Persepolis (Greek, “City of the Persians”), is one of the ancient capitals of Persia, established by Darius in the late 6th century BC. Its remains lie 56 km (35 mi) northeast of Shiraz, Iran.

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The site of Persepolis consists of the remains of several monumental buildings on a vast artificial stone terrace about 450 by 300m (1,480 by 1,000 ft). A double staircase, wide and shallow enough for horses to climb, led from the plains  below to the top of the terrace. At the head of the staircase, visitors passed through the Gate of Xerxes, a gatehouse guarded by enormous carved stone bulls.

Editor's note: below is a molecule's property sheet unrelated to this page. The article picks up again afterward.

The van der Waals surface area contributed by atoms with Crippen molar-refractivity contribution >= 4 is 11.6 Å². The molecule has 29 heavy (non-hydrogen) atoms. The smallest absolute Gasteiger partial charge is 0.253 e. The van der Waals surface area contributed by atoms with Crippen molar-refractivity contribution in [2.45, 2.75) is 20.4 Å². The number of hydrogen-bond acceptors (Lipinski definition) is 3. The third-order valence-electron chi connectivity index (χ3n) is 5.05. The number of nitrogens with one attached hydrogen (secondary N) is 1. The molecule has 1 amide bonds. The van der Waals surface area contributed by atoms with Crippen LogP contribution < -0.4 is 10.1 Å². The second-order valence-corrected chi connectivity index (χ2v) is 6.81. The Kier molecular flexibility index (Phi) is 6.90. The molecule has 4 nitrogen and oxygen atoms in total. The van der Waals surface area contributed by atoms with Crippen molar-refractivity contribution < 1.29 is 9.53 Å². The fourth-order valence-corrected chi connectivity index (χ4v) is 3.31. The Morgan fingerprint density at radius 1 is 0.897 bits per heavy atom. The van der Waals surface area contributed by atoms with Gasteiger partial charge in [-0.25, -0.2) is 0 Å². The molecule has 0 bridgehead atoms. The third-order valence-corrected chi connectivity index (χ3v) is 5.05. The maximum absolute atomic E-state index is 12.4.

The largest building at Persepolis, the Apadana, stood to the right of the gatehouse; it could hold 10,000 people. Massive stone columns supported the Apadana’s roof; Thirteen of the main 72 columns remains standing today. Each column rose nearly 20m (66ft) high and had vertical channels.

Next to the Apadana was the Throne Hall, the second largest building at Persepolis. It is also known as the Hundered Column Hall after the 100 columns the supported its roof. These columns were made of wood, and only their stone bases survive.

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